Norman N. Dow

 
  • Name: Norman N. Dow
  • Serial Number: 70098
  • Birth Place: Princeton, Maine
  • Age: 21 years
  • Residence: Bangor
  • Comment: Enl: NG at Bangor, Apr. 3/15. Dropped: Aug. 1/15; T. U. June 27/16. Reported for Federal Serv: Apr. 13/17. Pvt June 2/16; Pvt 1st cl. Org: MG Co 2nd Me Reg (MG Co 103 Inf) to death. Eng: Apremont (Toul Sector) Defensive Sector. Received citation. Overseas: - to May 10/18. Died of wounds received in action: May 10, 1918.


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Author Name: Kathryn Walker

Author Email: KATHYRNAWALKER@aol.com
Added: 28 Mar 2008

FIRST BANGOR MEN TO FALL ON BATTLE FRONT

The Bangor Daily News, Thursday, 16 May 1918

Two Soldiers of the 103rd Infantry Victims of German Poison Gas Shells - Gold Stars in Bangor Service Flags for Norman N. Dow and Kenneth Klein.


Of nearly 800 Bangor men in various branches of the country's service the first to die on the battle-front were two mentioned Wednesday as Norman T. Dow of Princeton and Kenneth Klein of Fort Kent, "died from other causes".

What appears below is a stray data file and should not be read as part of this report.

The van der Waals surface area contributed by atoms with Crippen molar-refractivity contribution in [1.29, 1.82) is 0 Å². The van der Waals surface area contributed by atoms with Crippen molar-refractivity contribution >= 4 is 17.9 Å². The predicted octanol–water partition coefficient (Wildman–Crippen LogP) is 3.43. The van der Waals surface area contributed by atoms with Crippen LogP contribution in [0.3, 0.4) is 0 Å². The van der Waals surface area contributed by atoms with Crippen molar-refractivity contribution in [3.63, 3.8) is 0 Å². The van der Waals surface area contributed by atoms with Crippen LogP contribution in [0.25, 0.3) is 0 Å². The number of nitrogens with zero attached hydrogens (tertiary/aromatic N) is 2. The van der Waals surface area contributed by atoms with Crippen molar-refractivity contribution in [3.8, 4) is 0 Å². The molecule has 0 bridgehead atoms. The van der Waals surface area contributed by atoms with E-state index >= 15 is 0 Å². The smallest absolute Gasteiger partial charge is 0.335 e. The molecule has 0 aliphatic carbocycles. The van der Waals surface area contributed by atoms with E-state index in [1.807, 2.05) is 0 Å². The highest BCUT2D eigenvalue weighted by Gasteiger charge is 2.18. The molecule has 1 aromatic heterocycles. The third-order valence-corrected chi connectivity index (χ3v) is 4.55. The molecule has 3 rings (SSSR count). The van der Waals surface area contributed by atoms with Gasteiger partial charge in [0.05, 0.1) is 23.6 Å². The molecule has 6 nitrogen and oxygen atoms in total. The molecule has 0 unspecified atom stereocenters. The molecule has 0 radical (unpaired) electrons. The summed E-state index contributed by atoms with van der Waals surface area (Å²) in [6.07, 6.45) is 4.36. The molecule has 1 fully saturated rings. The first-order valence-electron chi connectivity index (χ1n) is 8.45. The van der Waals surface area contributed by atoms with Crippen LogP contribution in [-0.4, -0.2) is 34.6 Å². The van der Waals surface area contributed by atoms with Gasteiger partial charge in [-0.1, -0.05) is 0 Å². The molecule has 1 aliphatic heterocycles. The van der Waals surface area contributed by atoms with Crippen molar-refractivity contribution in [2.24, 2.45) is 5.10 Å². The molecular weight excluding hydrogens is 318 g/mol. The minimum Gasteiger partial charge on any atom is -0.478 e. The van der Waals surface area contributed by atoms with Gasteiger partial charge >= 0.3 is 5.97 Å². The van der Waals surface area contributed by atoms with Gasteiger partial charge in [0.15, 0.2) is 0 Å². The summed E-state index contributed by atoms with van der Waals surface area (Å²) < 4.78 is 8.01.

Although the residences are given otherwise, both were Bangor men. Norman N. Dow - not Norman T. Dow - had lived in this city for 12 years and Kenneth Klein was the son of Mr. and Mrs. J. B. Klein of 37 Essex Street. Both were in the thick of the fighting, had been in the front line trenches several times, both in the 103rd Infantry and their deaths were caused by gas shells which have been hurled by the thousands against the American Sector.


Norman N. Dow was born in Princeton 31 years ago. His father was a civil war veteran and both parents are dead. He came to Bangor 12 years ago and had been in the employ of Swift & Co. until he left Bangor with the Bangor Machine Gun Company when it was mustered into service. He was a member of Penobscot lodge I.O.O.F., the Sons of Veterans, the Danforth class and Christian Endeavor Society, and his will be the first gold star in the church service flag. He was well known and held in the highest regard by many friends for his fine character, high integrity, gentle and cheerful disposition and profound regret is general. No better soldier ever went from Bangor. Three of his brothers have gone from their old home in Princeton and are in service. He also leaves one other brother and three sisters in Princeton and a sister in Seatle, Wash...(the rest of the article is about Kenneth Klein).


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